- In Romance of the Three Kingdoms, Dong Zhuo's ascent from western provincial warlord to Imperial Chancellor and almost-Emperor was contingent on swaying the warrior Lu Bu to his side by offering Red Hare and some gold, as he'd been the mightiest warrior and bodyguard for the one court official who stood up to him. Unfortunately for Dong Zhuo, a man who could be swayed by worldly things could be swayed by worldly things again — such as the hand of Diaochan, a dancer and adoptive daughter of the Minister of the Masses — and eventually Dong Zhuo's advisor Li Ru outright tells him: "Sir, you aspire to be ruler of the empire. Why then for a small fault do you blame the General? If he turns against you, it is all over."
- This could apply to quite a few people, actually. Most of the big movers and shakers of the story were not kings or emperors. Cao Cao, as another Imperial Chancellor, is probably the most powerful person in the story. Even Zhuge Liang, Chancellor of Shu, was the one really calling the shots for most of the kingdom's existence.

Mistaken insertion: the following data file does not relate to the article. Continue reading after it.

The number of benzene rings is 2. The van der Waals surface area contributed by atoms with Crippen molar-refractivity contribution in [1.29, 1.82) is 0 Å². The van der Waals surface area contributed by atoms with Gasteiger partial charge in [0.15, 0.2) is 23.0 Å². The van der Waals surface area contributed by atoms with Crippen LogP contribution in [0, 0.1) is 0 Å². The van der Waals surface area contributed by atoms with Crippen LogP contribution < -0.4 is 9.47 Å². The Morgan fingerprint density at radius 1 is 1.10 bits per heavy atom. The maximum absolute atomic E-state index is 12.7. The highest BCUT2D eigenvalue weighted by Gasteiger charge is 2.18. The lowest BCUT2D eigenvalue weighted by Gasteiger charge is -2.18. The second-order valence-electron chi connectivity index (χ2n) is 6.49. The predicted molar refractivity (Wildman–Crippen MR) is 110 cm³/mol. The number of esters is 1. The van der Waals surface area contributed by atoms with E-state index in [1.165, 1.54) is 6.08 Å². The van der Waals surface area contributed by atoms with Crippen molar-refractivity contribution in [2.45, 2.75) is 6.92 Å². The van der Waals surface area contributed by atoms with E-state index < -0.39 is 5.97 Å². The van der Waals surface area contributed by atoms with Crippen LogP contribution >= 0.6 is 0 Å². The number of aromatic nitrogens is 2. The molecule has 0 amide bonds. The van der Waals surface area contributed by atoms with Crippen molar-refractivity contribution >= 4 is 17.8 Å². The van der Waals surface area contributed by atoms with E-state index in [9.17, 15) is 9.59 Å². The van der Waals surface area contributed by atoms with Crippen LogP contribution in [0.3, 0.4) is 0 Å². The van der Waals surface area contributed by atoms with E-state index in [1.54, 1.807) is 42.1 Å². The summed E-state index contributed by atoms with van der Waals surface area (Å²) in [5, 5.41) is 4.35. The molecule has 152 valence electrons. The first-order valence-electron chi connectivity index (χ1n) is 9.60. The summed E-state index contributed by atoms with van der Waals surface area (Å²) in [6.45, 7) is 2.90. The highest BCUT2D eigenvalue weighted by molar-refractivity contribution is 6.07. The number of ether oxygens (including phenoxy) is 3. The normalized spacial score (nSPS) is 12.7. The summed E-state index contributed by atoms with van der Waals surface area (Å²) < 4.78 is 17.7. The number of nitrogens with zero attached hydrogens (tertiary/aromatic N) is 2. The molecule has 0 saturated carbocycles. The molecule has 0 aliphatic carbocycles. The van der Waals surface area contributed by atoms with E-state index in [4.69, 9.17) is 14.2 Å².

- King Joffrey is not really the power on the Iron Throne in A Song of Ice and Fire: his mother and later his grandfather are. When Joffrey does manage to slip his leash and do what he wants to do (when it doesn't conform to what his family wants) the results are usually horrific.
- Varys and Littlefinger are not really Dragons to Joffrey, but do wield significantly more power in court than might be otherwise suspected, and both shore up the way King's Landing works in such a way that it begins to crumble when Littlefinger leaves his role as Master of Coin.